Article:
Guterres urges immediate action to prevent more suffering for millions of Afghans
The Xinhua reported that United Nations Secretary-General Antonio Guterres on Thursday called on the international community to take immediate action to prevent further suffering for millions of Afghans.
The UN chief told reporters at the press stakeout at the UN headquarters in New York: "We need to act now to prevent economic and social collapse and find ways to prevent further suffering for millions of Afghans."
He noted: "Without creative, flexible and constructive engagement by the international community, Afghanistan's economic situation will only worsen. Despair and extremism will grow."
The top UN official also urged the United States and the World Bank to unfreeze Afghan funds, locked since the Taliban's return to power, to prevent "the nightmare unfolding in Afghanistan" from getting worse.
The secretary-general said: "The U.S. has a very important role to play because most of the financial system in the world operate in dollars and, obviously, there is a meaningful volume of funds that are frozen in the United States and in several other countries in the world. But the way to apply them in a way that is not diverted but really serves the interests of the Afghan people is something in which we are working hard to make sure that all the necessary guarantees are provided."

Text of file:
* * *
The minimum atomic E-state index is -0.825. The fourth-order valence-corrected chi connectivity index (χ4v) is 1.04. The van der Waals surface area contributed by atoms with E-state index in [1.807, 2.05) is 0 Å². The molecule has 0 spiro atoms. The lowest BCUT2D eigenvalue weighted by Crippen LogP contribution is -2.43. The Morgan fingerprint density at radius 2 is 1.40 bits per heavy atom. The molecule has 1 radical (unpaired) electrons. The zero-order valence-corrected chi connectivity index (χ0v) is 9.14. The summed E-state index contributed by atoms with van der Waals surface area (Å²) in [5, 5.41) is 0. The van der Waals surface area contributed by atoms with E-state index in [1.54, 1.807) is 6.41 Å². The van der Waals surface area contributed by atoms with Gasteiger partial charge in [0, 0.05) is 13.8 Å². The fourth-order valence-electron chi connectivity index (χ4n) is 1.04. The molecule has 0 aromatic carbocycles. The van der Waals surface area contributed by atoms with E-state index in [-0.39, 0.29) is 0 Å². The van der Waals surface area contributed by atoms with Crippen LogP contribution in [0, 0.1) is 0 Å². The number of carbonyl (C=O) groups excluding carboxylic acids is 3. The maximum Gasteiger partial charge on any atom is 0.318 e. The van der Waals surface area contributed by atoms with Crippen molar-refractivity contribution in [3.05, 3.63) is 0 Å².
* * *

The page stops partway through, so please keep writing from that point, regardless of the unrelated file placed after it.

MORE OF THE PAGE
Noting that the World Bank administers a reconstruction trust fund for Afghanistan and last month the bank transferred 280 million U.S. dollars from that fund to UN Children's Fund and World Food Programme operations Afghanistan, Guterres said that "I hope the remaining resources - more than 1.2 billion dollars - will become available to help Afghanistan's people survive the winter."
Guterres also called on the Taliban to protect the rights of women and girls.
He said: "No country can thrive while denying the rights of half its population."
The United Nations and partners launched a more than 5 billion dollars funding appeal for Afghanistan on Tuesday, in the hope of shoring up collapsing basic services there, which have left 22 million people in need of assistance inside the country, and 5.7 million requiring help beyond its borders.